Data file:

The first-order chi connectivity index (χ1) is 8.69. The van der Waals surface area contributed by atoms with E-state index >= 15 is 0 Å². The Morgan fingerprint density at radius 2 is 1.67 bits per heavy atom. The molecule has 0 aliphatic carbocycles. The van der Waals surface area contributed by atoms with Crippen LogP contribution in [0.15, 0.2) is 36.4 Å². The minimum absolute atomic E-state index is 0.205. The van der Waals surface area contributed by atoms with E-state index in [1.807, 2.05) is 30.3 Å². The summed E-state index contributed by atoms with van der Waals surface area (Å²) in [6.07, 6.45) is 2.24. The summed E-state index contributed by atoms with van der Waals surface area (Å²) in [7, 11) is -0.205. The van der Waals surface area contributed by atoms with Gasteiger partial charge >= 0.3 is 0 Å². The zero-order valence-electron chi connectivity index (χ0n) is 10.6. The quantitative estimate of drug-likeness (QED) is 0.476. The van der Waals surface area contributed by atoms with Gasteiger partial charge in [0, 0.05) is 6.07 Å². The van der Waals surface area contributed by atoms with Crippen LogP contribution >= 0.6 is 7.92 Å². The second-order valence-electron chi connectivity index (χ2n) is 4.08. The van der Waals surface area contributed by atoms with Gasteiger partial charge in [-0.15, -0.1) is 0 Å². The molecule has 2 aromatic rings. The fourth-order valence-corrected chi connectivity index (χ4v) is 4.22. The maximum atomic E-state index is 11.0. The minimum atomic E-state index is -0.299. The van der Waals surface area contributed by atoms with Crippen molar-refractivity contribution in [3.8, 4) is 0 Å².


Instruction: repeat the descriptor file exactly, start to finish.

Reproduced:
The first-order chi connectivity index (χ1) is 8.69. The van der Waals surface area contributed by atoms with E-state index >= 15 is 0 Å². The Morgan fingerprint density at radius 2 is 1.67 bits per heavy atom. The molecule has 0 aliphatic carbocycles. The van der Waals surface area contributed by atoms with Crippen LogP contribution in [0.15, 0.2) is 36.4 Å². The minimum absolute atomic E-state index is 0.205. The van der Waals surface area contributed by atoms with E-state index in [1.807, 2.05) is 30.3 Å². The summed E-state index contributed by atoms with van der Waals surface area (Å²) in [6.07, 6.45) is 2.24. The summed E-state index contributed by atoms with van der Waals surface area (Å²) in [7, 11) is -0.205. The van der Waals surface area contributed by atoms with Gasteiger partial charge >= 0.3 is 0 Å². The zero-order valence-electron chi connectivity index (χ0n) is 10.6. The quantitative estimate of drug-likeness (QED) is 0.476. The van der Waals surface area contributed by atoms with Gasteiger partial charge in [0, 0.05) is 6.07 Å². The van der Waals surface area contributed by atoms with Crippen LogP contribution >= 0.6 is 7.92 Å². The second-order valence-electron chi connectivity index (χ2n) is 4.08. The van der Waals surface area contributed by atoms with Gasteiger partial charge in [-0.15, -0.1) is 0 Å². The molecule has 2 aromatic rings. The fourth-order valence-corrected chi connectivity index (χ4v) is 4.22. The maximum atomic E-state index is 11.0. The minimum atomic E-state index is -0.299. The van der Waals surface area contributed by atoms with Crippen molar-refractivity contribution in [3.8, 4) is 0 Å².